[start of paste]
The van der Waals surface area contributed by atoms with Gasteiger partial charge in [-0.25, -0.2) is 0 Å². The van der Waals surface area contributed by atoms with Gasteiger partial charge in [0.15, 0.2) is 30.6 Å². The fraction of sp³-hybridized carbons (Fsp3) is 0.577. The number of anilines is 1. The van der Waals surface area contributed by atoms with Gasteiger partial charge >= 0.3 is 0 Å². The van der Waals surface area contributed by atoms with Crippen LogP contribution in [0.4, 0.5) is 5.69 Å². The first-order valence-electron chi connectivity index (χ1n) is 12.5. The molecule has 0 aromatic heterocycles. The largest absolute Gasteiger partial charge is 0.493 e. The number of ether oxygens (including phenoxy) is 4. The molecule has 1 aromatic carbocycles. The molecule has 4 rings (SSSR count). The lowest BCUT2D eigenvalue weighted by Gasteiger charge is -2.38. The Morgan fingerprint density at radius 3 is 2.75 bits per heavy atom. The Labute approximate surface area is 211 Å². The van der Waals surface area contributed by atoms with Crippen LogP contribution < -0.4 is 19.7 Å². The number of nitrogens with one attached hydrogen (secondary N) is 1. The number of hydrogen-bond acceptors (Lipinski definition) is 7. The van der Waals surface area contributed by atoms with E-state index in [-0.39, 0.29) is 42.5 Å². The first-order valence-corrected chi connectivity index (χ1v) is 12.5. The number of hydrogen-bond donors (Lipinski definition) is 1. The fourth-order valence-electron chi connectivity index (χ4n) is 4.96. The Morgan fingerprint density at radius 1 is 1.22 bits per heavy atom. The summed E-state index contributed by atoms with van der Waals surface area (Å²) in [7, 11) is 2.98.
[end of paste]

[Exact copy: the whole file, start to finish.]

The van der Waals surface area contributed by atoms with Gasteiger partial charge in [-0.25, -0.2) is 0 Å². The van der Waals surface area contributed by atoms with Gasteiger partial charge in [0.15, 0.2) is 30.6 Å². The fraction of sp³-hybridized carbons (Fsp3) is 0.577. The number of anilines is 1. The van der Waals surface area contributed by atoms with Gasteiger partial charge >= 0.3 is 0 Å². The van der Waals surface area contributed by atoms with Crippen LogP contribution in [0.4, 0.5) is 5.69 Å². The first-order valence-electron chi connectivity index (χ1n) is 12.5. The molecule has 0 aromatic heterocycles. The largest absolute Gasteiger partial charge is 0.493 e. The number of ether oxygens (including phenoxy) is 4. The molecule has 1 aromatic carbocycles. The molecule has 4 rings (SSSR count). The lowest BCUT2D eigenvalue weighted by Gasteiger charge is -2.38. The Morgan fingerprint density at radius 3 is 2.75 bits per heavy atom. The Labute approximate surface area is 211 Å². The van der Waals surface area contributed by atoms with Crippen LogP contribution < -0.4 is 19.7 Å². The number of nitrogens with one attached hydrogen (secondary N) is 1. The number of hydrogen-bond acceptors (Lipinski definition) is 7. The van der Waals surface area contributed by atoms with E-state index in [-0.39, 0.29) is 42.5 Å². The first-order valence-corrected chi connectivity index (χ1v) is 12.5. The number of hydrogen-bond donors (Lipinski definition) is 1. The fourth-order valence-electron chi connectivity index (χ4n) is 4.96. The Morgan fingerprint density at radius 1 is 1.22 bits per heavy atom. The summed E-state index contributed by atoms with van der Waals surface area (Å²) in [7, 11) is 2.98.